Wednesday, November 30, 2011

Looming Food Crisis As Gambia Faces Total Crop Failure

A technical adviser of the Gambia Rice Expansion Project who is based at Si Kunda village in the Jarra district of the Lower River Region, said the improved rice variety, NERICA, has failed (Photo Credit: Modou S. Joof)
The Gambia is facing a looming food crisis as farmers across the country experience a total crop failure this season.

The 2011 cropping season has seen severe poor harvest of various crops in all regions of the West African country – from rice, groundnut, maize to millet production.

A local chief in the North Bank Region told a group of journalists touring EU-funded projects under the Non-state Actors Strengthening Programme that this is the worst crop failure in 20 years.

“I have been the Chief of Jokadu district for more than two decades, but I have not seen this kind of crop failure in the past 20 years,” Chief Jim Fatima Jobe said. “Our groundnuts have not matured enough to fill the shells and are not fit to serve as seedlings for the next cropping season.”

Chief Jobe displays poor groundnut seeds from the year's harvest
As a result, Mr. Jobe said livelihoods have been threatened. “The people of this region are mainly depended on farming for their survival but our livelihoods have been shattered,” he said.

“Our only hope of survival and seedlings for the next cropping season lies in the hands of the government or donors.”

Towards the beginning of the 2011 cropping season, The Gambia’s Metrology Office forecasted that the rains will be late but will be more than normal. It also predicted there will be good agricultural productivity.

However, farmers in four regions of The Gambia - the West Coast, Lower River, Central River and North Bank regions – are witnessing the opposite as of November 2011.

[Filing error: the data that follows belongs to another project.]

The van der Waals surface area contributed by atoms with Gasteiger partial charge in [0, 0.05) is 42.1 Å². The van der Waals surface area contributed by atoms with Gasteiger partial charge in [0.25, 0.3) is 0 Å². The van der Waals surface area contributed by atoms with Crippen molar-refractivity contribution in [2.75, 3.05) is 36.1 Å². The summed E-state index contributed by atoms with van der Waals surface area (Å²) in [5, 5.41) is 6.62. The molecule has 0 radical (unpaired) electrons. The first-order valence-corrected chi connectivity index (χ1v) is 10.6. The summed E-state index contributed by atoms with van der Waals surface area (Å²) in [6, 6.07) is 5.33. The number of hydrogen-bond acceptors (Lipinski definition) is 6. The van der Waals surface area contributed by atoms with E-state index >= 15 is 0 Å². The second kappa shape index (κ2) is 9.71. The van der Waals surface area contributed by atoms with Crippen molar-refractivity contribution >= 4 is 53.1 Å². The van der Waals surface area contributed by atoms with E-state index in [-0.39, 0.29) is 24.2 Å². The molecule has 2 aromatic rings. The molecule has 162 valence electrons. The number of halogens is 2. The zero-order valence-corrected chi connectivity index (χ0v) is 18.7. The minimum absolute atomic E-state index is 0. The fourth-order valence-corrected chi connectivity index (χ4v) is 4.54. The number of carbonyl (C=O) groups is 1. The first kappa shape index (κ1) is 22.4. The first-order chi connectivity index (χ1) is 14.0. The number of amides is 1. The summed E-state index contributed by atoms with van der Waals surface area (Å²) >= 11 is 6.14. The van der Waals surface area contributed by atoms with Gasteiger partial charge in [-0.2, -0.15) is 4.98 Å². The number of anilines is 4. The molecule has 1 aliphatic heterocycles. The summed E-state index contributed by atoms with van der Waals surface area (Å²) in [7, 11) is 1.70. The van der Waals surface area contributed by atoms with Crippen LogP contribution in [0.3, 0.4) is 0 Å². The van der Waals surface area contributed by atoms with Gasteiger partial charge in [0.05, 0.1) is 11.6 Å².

95% of rice production failed

A technical adviser of The Gambia Rice Expansion Project who is based at Si Kunda village in the Jarra district of the Lower River Region, said the improved rice variety, NERICA, has failed.

The farmers here [at Si Kunda] cultivated 42 hectares of Nerica rice under the auspices of the project but 95% of their total rice production failed due to erratic rains,” Sunkary Dampha said.

“All the upland rice fields at the village are not good. The only good rice farms are those in lowland [swampy] areas and even those ones have under-performed compared to recent years.”

Women and men at Samba Njabeh village heading to a farm to show produce of early millet from the community farm (Photo Credit: Modou S. Joof) 
The people of Si Kunda have been generally food secure over the years and have been producing enough rice to feed themselves. However, one farmer said the crop failure means they have been rendered food insecure.

According to Mr. Dampha, over the years the people here [at the village] hardly buy imported rice when the rains are good. He said a hectare of rice can produce up to three tons.

The season is bad

Wally Ndaw, chairman of Samba Njabeh village development committee, described this year’s cropping season as bad.

“The [cropping] season is bad. We cultivated early millet, maize and groundnut but the outcome is far below our expectations. We have never experienced such a massive crop failure,” Mr. Ndaw said.

Up to 70 percent of Gambia’s 1.5 million population living in rural communities are expected to deal with a food crisis has every potential to be severe. Farmers said they are only hoping to rely on government and donor support to see them through.

  • Author: Modou S. Joof

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